Suffering For Beauty

by MomGrind

The concept of suffering for beauty is not a new one. The French say “Il faut souffrir pour etre belle.” One must suffer to be beautiful. Unfortunately, it is almost always women who have to go through extreme suffering, sometimes even disfigurement, to attain beauty ideals.

Corset Tightlacing

corsetImage credit: bobster1985

Corsets were first worn during the 16th century and remained a feature of fashionable dress until the 1789 French Revolution. During the 1840s and 1850s tightlacing was first recorded. It was ordinary fashion taken to an extreme. Prolonged tightlacing has noticeable effects on the body. Internal organs are moved closer together and out of their original positions. The volume of the lungs diminishes and the tightlacer tends to breathe with the upper portion of the lungs only, creating a mucosal build-up that results in a chronic cough. The liver is pressed upwards. As it continually renews itself, it adapts to fit its new position, and in a long-term tightlacer it can develop ridges where it rests against the ribs. The compression of the stomach reduces its volume and causes indigestion, heartburn and constipation.

Foot Binding

foot-binding3.JPGPhoto credit: johnbullas

Foot binding was a custom practiced on young girls and women for approximately one thousand years in China, beginning in the 10th century and ending in the early 20th century.

In Chinese foot binding, young girls’ feet were wrapped in tight bandages so that they could not grow and develop normally; they would, instead, break and become highly deformed, not growing past 4–6 inches. As the girl reached adulthood, her feet would remain small and prone to infection, paralysis, and muscular atrophy.

The custom is commonly cited by sociologists and anthropologists as an example of how immense human suffering can be inflicted in the pursuit of beauty.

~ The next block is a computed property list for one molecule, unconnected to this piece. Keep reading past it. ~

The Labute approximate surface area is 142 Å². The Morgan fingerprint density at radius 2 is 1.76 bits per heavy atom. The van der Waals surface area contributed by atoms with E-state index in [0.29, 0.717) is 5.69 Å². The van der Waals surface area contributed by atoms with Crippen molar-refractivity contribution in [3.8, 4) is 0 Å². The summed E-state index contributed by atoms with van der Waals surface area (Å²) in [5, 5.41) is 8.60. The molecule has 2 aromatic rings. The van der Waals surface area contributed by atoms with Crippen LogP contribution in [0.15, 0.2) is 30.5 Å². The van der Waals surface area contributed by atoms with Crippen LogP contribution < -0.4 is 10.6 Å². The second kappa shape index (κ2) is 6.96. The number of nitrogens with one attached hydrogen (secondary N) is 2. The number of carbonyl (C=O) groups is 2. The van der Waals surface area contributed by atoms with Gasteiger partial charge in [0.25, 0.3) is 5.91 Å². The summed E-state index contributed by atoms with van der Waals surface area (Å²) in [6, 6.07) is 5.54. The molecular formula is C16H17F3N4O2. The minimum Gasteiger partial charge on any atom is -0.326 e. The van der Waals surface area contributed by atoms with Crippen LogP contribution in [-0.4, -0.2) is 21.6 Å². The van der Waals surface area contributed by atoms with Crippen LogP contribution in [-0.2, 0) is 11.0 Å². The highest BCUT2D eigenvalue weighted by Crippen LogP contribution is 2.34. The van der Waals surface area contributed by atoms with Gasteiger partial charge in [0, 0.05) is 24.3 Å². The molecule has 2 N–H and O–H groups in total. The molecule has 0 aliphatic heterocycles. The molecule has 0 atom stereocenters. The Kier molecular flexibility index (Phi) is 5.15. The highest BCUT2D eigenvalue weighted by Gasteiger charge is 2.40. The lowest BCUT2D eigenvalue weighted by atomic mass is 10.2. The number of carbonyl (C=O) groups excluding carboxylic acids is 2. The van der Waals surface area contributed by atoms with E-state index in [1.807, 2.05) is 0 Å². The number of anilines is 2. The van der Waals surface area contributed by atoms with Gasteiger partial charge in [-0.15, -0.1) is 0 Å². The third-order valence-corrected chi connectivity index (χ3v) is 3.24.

Lip Plates

lip-platesPhoto credit: Monkeyji

A lip plate is a form of body modification. Increasingly larger discs are inserted into a pierced hole in either the upper or lower lip, or both, thereby stretching it. In Africa, a lower lip plate is usually combined with the excision of the lower front teeth.

Neck Rings

Photo credit: babasteve

Women of the Kayan tribe wear brass coils that are placed around the neck. These coils are first applied to young girls when they are around five years old. Each coil is replaced with longer coils as the weight of the brass pushes the collar bone and compresses the rib cage.

padaung-girlPhoto credit: Diliff

Plastic Surgery

If the above practices seem to you like they don’t really matter, since they belong in ancient history or in far away cultures, consider this: these 21st century women from Los Angeles, California are going through extreme pain and mutilating their bodies in the name of beauty too:

A botched boob job. Photo credit: Malingering


inflation-valveA visible inflation valve. Photo credit: Malingering



Cosmetic procedures can – and have – killed many women:

Woman almost dies after bikini wax

A Florida teen dies from breast augmentation surgery complications

Woman dies during a face lift

It’s easy to scoff at practices such as foot binding or tightlacing and dismiss them as crazy practices of the distant past or of different cultures. But is plastic surgery really any different? Women today are suffering for beauty too, and their suffering is often extreme.

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